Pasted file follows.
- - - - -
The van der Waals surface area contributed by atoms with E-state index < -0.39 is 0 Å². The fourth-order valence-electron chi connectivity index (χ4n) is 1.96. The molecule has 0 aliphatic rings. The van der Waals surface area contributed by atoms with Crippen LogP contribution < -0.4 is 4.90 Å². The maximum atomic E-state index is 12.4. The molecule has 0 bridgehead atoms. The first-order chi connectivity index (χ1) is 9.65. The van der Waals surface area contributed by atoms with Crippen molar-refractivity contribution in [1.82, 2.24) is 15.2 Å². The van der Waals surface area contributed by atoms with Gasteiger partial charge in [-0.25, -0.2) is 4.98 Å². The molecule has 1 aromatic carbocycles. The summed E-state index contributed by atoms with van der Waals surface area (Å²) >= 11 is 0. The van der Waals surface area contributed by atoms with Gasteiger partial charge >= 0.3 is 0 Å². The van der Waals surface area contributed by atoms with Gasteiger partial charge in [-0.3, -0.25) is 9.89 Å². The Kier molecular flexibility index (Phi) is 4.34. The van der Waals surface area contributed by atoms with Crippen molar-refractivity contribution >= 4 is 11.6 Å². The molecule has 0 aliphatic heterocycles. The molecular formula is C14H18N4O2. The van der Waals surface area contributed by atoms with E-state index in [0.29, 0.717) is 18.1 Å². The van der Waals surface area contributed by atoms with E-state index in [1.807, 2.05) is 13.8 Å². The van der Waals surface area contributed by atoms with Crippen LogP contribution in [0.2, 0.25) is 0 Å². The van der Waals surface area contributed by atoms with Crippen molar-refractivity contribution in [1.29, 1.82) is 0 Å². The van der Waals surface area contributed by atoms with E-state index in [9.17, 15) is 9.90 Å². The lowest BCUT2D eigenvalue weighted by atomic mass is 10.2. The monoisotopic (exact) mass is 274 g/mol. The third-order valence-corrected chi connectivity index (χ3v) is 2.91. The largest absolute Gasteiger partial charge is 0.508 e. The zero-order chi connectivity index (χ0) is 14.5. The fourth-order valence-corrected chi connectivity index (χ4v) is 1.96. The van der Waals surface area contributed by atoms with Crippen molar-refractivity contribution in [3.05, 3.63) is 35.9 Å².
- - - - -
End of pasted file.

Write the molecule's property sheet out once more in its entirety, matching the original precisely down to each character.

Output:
The van der Waals surface area contributed by atoms with E-state index < -0.39 is 0 Å². The fourth-order valence-electron chi connectivity index (χ4n) is 1.96. The molecule has 0 aliphatic rings. The van der Waals surface area contributed by atoms with Crippen LogP contribution < -0.4 is 4.90 Å². The maximum atomic E-state index is 12.4. The molecule has 0 bridgehead atoms. The first-order chi connectivity index (χ1) is 9.65. The van der Waals surface area contributed by atoms with Crippen molar-refractivity contribution in [1.82, 2.24) is 15.2 Å². The van der Waals surface area contributed by atoms with Gasteiger partial charge in [-0.25, -0.2) is 4.98 Å². The molecule has 1 aromatic carbocycles. The summed E-state index contributed by atoms with van der Waals surface area (Å²) >= 11 is 0. The van der Waals surface area contributed by atoms with Gasteiger partial charge >= 0.3 is 0 Å². The van der Waals surface area contributed by atoms with Gasteiger partial charge in [-0.3, -0.25) is 9.89 Å². The Kier molecular flexibility index (Phi) is 4.34. The van der Waals surface area contributed by atoms with Crippen molar-refractivity contribution >= 4 is 11.6 Å². The molecule has 0 aliphatic heterocycles. The molecular formula is C14H18N4O2. The van der Waals surface area contributed by atoms with E-state index in [0.29, 0.717) is 18.1 Å². The van der Waals surface area contributed by atoms with E-state index in [1.807, 2.05) is 13.8 Å². The van der Waals surface area contributed by atoms with Crippen LogP contribution in [0.2, 0.25) is 0 Å². The van der Waals surface area contributed by atoms with Crippen molar-refractivity contribution in [1.29, 1.82) is 0 Å². The van der Waals surface area contributed by atoms with E-state index in [9.17, 15) is 9.90 Å². The lowest BCUT2D eigenvalue weighted by atomic mass is 10.2. The monoisotopic (exact) mass is 274 g/mol. The third-order valence-corrected chi connectivity index (χ3v) is 2.91. The largest absolute Gasteiger partial charge is 0.508 e. The zero-order chi connectivity index (χ0) is 14.5. The fourth-order valence-corrected chi connectivity index (χ4v) is 1.96. The van der Waals surface area contributed by atoms with Crippen molar-refractivity contribution in [3.05, 3.63) is 35.9 Å².